Well-intentioned ineptitude is one of the hardest things to endure onscreen. An awful movie that’s clearly designed as a crass cash factory, like Paul Blart: Mall Cop 2, merits nothing but scorn—it’s actively fun to ridicule. But there’s no joy in pissing all over an awful movie that’s earnestly striving to do good in the world. Blackbird, the coming-out story of a devoutly religious gay teenager, wants nothing more than to promote tolerance and celebrate art (music, film, theater). It can’t be faulted for its noble intentions. Like many an after-school special, however, it can be faulted in virtually every other department, including stilted performances, turgid dialogue, flat direction, and a general ignorance regarding human nature.
One minor thing Blackbird does have going for it is the beautiful singing voice of its lead actor, newcomer Julian Walker. He plays Randy Rousseau, a Mississippi high-school student who sings for the church choir, looks after his slightly crazy mother, Claire (Mo’Nique), and refuses to emerge from the closet, even in his own mind. Despite having multiple wet dreams about his good buddy Todd (Torrey Laamar), Randy insists he’s not gay, mostly because he believes homosexuality is a sin. His conviction wavers, though, after he’s cast opposite Todd in a gay Shakespeare production (Romeo And Julian) and falls in love with a fellow actor, Marshall (Kevin Allesee), with whom he’s acting in a student film at another school.
Because American cinema isn’t exactly overrun with black gay protagonists, it’s heartening that there’s someone out there like Blackbird’s co-writer and director, Patrik-Ian Polk (Punks, The Skinny, the short-lived Logo series Noah’s Arc), who’s committed to telling stories about them. If only he were better at the job. Polk adapted Blackbird from a novel by Larry Duplechan—there’s a whole series of them, all about Randy, who’s called Johnnie Ray Rousseau in the books—but the tone that he establishes onscreen is a bizarre, ungainly mixture of raunchy and wholesome. The movie has multiple steamy sex scenes, but while Randy’s friends all say “fuck” and talk frankly about blowjobs, they otherwise exude a golly-gee earnestness unseen since the heyday of Leave It To Beaver. At no point does anyone in the film even vaguely resemble an actual 21st-century teenager; when these kids text each other, it comes across like science fiction. (The novel was written in 1986, which probably accounts for some of the mustiness, but the movie feels like 1956.)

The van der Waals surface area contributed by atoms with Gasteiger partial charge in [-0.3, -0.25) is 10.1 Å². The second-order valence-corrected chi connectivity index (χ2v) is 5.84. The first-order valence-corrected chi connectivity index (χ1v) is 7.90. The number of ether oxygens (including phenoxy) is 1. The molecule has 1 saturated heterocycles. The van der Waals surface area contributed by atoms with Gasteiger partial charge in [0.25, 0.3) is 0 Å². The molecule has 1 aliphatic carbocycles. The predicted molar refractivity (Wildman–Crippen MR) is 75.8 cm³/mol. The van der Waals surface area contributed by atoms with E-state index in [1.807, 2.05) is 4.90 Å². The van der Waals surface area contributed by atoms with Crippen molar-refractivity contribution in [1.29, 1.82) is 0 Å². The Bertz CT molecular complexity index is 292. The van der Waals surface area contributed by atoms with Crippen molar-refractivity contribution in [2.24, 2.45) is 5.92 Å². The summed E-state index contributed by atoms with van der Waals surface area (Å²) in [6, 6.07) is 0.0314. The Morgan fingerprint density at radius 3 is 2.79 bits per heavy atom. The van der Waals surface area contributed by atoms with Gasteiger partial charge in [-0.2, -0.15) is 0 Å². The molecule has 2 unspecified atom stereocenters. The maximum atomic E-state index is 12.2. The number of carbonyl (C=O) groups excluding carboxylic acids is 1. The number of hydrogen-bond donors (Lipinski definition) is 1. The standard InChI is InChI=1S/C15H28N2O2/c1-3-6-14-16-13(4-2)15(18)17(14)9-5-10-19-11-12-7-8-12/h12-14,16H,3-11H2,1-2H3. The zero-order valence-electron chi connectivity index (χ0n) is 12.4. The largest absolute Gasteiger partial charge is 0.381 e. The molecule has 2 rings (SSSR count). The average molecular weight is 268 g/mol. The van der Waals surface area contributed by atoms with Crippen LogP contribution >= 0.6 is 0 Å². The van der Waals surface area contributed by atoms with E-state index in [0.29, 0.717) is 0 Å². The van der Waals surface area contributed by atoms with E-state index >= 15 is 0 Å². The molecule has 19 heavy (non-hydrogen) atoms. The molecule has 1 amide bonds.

The adults don’t fare much better. Isaiah Washington, playing Randy’s father (long since divorced from Claire), gets stuck with be-yourself bromides, but he’s much better off than Mo’Nique, who has to speak such deathless lines as “I can’t believe you crawled forth from my body into this earth [sic] to fornicate frivolously like a craven beast.” Worse, Claire, whose degree of sanity varies as needed by the screenplay, believes Randy’s “unnatural” impulses explain why God chose to punish the Rousseau family by having Randy’s little sister abducted six years earlier. Entire movies—the punishing Austrian drama Michael; Stockholm, Pennsylvania, which premièred at Sundance last January and will air on Lifetime next month—have been made about kids who spent years being raised by their kidnappers, but Blackbird uses this incredibly disturbing and upsetting scenario merely as treacly inspiration. No amount of good intentions can justify that.